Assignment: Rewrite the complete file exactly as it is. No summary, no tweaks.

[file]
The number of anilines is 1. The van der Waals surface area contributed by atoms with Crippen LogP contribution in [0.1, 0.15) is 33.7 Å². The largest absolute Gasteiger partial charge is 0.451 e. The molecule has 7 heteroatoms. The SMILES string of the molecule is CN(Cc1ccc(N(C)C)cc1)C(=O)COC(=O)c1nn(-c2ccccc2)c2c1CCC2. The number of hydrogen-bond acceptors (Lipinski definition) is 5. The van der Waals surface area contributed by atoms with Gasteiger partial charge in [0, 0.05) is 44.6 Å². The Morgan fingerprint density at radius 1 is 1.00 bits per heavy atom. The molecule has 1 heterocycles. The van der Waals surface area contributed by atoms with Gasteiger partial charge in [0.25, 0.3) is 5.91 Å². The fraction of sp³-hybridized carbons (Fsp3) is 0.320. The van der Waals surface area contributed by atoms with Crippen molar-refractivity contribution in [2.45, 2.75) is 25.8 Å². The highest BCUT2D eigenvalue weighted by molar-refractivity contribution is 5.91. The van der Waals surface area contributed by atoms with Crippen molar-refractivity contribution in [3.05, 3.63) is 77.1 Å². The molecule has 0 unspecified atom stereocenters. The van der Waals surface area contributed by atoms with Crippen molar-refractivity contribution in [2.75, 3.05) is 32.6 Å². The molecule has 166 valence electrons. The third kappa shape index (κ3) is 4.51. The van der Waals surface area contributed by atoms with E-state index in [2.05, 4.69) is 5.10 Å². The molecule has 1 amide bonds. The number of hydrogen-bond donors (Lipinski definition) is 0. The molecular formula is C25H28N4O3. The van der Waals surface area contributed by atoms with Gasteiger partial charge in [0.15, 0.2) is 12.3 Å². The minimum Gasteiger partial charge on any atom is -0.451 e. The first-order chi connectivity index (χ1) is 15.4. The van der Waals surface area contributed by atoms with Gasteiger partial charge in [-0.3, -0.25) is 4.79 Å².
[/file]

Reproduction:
The number of anilines is 1. The van der Waals surface area contributed by atoms with Crippen LogP contribution in [0.1, 0.15) is 33.7 Å². The largest absolute Gasteiger partial charge is 0.451 e. The molecule has 7 heteroatoms. The SMILES string of the molecule is CN(Cc1ccc(N(C)C)cc1)C(=O)COC(=O)c1nn(-c2ccccc2)c2c1CCC2. The number of hydrogen-bond acceptors (Lipinski definition) is 5. The van der Waals surface area contributed by atoms with Gasteiger partial charge in [0, 0.05) is 44.6 Å². The Morgan fingerprint density at radius 1 is 1.00 bits per heavy atom. The molecule has 1 heterocycles. The van der Waals surface area contributed by atoms with Gasteiger partial charge in [0.25, 0.3) is 5.91 Å². The fraction of sp³-hybridized carbons (Fsp3) is 0.320. The van der Waals surface area contributed by atoms with Crippen molar-refractivity contribution in [2.45, 2.75) is 25.8 Å². The highest BCUT2D eigenvalue weighted by molar-refractivity contribution is 5.91. The van der Waals surface area contributed by atoms with Crippen molar-refractivity contribution in [3.05, 3.63) is 77.1 Å². The molecule has 0 unspecified atom stereocenters. The van der Waals surface area contributed by atoms with Crippen molar-refractivity contribution in [2.75, 3.05) is 32.6 Å². The molecule has 166 valence electrons. The third kappa shape index (κ3) is 4.51. The van der Waals surface area contributed by atoms with E-state index in [2.05, 4.69) is 5.10 Å². The molecule has 1 amide bonds. The number of hydrogen-bond donors (Lipinski definition) is 0. The molecular formula is C25H28N4O3. The van der Waals surface area contributed by atoms with Gasteiger partial charge in [0.15, 0.2) is 12.3 Å². The minimum Gasteiger partial charge on any atom is -0.451 e. The first-order chi connectivity index (χ1) is 15.4. The van der Waals surface area contributed by atoms with Gasteiger partial charge in [-0.3, -0.25) is 4.79 Å².